Equipping U.S. Department of Agriculture Rural Development staff in all 50 states plus territories with the information they need to counsel rural companies with export potential and connect them to export-related resources.
Business.USA.gov allows U.S. businesses to search aggregated business-related information and resources from 24 federal agencies, from starting a business to financing to expanding through exporting.
Secretary Pritzker recently reaffirmed the Obama Administration’s commitment to U.S. exporters by unveiling a revitalized government-wide strategy to increase U.S. exports: NEI NEXT. NEI/NEXT is a data-based, customer-driven initiative, focused on helping more American businesses of all sizes – including rural businesses – capitalize on new and existing opportunities to sell Made-in-America goods and services abroad. NEI/NEXT will help more American companies reach more overseas markets with objectives focused on improving data, providing information on specific export opportunities, working more closely with financing organizations and service providers, and partnering with states and communities to empower local export efforts. Since the launch of the NEI, a record number of U.S. companies have exported annually, and last year exports reached an all-time high of $2.3 trillion.
Exporting companies on average grow rapidly, employ more workers, and pay higher wages than non-exporting companies and the United States has seen an increase of 1.6 million export-supported jobs since the NEI launched. Examples of successful exporting companies in the Delta Region include:
Tallahatchie Lumber in Charleston, Mississippi (population 2,100) is a small manufacturer of wood mats for use in the oil and gas industry. In April 2012, Tallahatchie Lumber wanted to identify and connect with buyers in Canada, and received help from trade specialists in their local U.S. Export Assistance Center in Jackson, MS. As a result of making export sales during the past two years, the company’s growth boomed, and Tallahatchie Lumber increased its workforce from 6 employees to 45.
Jobco, Inc., located in Fort Smith, AR (population 87,000) is industrial heater supply company. This year, using knowledge gained through federal export counseling and educational seminars, Jobco completed its first export sale: to Peru. Jobco says a key factor to ensuring their first export transition was using U.S. Export-Import Bank export credit insurance. Jobco has since started exporting to Colombia and India.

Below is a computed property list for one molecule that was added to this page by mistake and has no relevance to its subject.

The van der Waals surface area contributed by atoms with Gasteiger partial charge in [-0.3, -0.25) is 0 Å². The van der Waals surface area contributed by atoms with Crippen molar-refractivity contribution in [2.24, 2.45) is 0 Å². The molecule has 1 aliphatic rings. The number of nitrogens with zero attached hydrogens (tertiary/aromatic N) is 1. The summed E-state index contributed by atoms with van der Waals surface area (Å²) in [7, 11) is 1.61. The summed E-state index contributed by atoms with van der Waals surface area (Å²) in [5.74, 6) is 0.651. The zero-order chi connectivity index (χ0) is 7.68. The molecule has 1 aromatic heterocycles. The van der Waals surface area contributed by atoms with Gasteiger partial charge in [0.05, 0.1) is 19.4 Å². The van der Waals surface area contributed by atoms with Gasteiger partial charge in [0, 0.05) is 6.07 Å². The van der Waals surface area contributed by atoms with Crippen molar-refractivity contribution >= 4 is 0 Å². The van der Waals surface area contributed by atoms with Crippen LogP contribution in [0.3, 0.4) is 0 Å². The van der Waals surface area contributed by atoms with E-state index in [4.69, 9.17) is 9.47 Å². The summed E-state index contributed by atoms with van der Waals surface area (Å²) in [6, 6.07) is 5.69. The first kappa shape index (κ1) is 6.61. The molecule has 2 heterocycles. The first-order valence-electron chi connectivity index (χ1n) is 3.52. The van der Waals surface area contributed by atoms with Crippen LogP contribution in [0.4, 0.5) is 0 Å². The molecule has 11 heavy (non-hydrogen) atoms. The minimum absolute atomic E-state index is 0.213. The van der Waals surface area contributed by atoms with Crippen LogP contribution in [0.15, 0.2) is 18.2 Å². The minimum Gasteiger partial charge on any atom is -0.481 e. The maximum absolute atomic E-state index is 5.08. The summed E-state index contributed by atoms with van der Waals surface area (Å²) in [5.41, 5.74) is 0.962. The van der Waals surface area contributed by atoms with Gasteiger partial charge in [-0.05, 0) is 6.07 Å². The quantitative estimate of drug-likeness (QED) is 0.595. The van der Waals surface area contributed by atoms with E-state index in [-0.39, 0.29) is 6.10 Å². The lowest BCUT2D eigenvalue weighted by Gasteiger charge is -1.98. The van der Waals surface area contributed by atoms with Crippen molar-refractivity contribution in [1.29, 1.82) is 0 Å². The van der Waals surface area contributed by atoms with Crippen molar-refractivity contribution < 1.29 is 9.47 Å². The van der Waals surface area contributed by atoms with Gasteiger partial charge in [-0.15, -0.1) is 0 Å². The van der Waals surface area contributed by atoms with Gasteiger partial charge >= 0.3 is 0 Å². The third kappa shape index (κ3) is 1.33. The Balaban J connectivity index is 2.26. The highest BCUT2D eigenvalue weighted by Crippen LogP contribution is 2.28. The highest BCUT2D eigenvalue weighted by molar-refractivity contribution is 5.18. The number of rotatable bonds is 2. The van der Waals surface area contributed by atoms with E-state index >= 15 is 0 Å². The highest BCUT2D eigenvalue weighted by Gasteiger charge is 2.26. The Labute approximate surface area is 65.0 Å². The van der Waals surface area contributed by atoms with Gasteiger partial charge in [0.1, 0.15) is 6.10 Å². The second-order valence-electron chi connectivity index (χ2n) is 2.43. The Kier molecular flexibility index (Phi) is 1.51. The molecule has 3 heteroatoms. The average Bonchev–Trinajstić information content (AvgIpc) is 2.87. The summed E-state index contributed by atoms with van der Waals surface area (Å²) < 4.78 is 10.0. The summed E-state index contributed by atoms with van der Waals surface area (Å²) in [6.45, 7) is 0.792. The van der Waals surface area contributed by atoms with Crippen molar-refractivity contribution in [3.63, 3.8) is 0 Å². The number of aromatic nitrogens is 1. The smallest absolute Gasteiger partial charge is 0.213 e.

Hydratrek, a small manufacturer of amphibious vehicles headquartered in Covington, Tennessee (population 9,000) worked with the Department of Commerce to prepare for exporting and identify potential partners in the Philippines. Thanks to planning and foresight, Hydratrek was well positioned to bid on a tender the Philippines Government opened in 2013. With government support and coordination for its bid, Hydratrek secured the tender for $2.5 million.
About the White House Rural Council:
To address challenges in Rural America, build on the Administration's rural economic strategy, and improve the implementation of that strategy, the President signed an Executive Order establishing the White House Rural Council. The Council coordinates the Administration's efforts in rural America by streamlining and improving the effectiveness of federal programs serving rural America; engage stakeholders, including farmers, ranchers, and local citizens, on issues and solutions in rural communities; and promoting and coordinating private-sector partnerships. The work of the White House Rural Council to bring investment to rural America is an example of how the Administration is creating smart partnerships with the private sector to better support Americans in all parts of the country.